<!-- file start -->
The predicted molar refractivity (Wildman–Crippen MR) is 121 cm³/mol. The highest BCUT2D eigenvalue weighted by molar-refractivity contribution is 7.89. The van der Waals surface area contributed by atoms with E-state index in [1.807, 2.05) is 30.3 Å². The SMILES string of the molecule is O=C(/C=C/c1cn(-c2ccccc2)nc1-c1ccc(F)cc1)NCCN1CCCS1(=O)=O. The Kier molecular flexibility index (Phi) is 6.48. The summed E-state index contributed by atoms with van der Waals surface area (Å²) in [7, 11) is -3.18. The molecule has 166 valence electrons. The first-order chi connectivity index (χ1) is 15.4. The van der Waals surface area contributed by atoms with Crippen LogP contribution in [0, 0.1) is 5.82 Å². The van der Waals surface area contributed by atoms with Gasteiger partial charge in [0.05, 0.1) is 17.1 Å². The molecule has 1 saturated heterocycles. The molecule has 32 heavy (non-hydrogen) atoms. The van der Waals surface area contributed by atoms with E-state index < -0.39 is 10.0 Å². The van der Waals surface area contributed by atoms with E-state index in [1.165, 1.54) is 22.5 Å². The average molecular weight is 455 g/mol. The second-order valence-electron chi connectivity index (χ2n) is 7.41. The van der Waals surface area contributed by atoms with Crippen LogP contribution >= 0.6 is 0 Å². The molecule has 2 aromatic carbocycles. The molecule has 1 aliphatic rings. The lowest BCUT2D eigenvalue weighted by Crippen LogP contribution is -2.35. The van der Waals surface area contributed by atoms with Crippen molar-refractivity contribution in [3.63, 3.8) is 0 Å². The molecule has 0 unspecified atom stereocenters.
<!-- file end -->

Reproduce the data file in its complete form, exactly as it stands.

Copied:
The predicted molar refractivity (Wildman–Crippen MR) is 121 cm³/mol. The highest BCUT2D eigenvalue weighted by molar-refractivity contribution is 7.89. The van der Waals surface area contributed by atoms with E-state index in [1.807, 2.05) is 30.3 Å². The SMILES string of the molecule is O=C(/C=C/c1cn(-c2ccccc2)nc1-c1ccc(F)cc1)NCCN1CCCS1(=O)=O. The Kier molecular flexibility index (Phi) is 6.48. The summed E-state index contributed by atoms with van der Waals surface area (Å²) in [7, 11) is -3.18. The molecule has 166 valence electrons. The first-order chi connectivity index (χ1) is 15.4. The van der Waals surface area contributed by atoms with Crippen LogP contribution in [0, 0.1) is 5.82 Å². The van der Waals surface area contributed by atoms with Gasteiger partial charge in [0.05, 0.1) is 17.1 Å². The molecule has 1 saturated heterocycles. The molecule has 32 heavy (non-hydrogen) atoms. The van der Waals surface area contributed by atoms with E-state index < -0.39 is 10.0 Å². The van der Waals surface area contributed by atoms with E-state index in [1.165, 1.54) is 22.5 Å². The average molecular weight is 455 g/mol. The second-order valence-electron chi connectivity index (χ2n) is 7.41. The van der Waals surface area contributed by atoms with Crippen LogP contribution >= 0.6 is 0 Å². The molecule has 2 aromatic carbocycles. The molecule has 1 aliphatic rings. The lowest BCUT2D eigenvalue weighted by Crippen LogP contribution is -2.35. The van der Waals surface area contributed by atoms with Crippen molar-refractivity contribution in [3.63, 3.8) is 0 Å². The molecule has 0 unspecified atom stereocenters.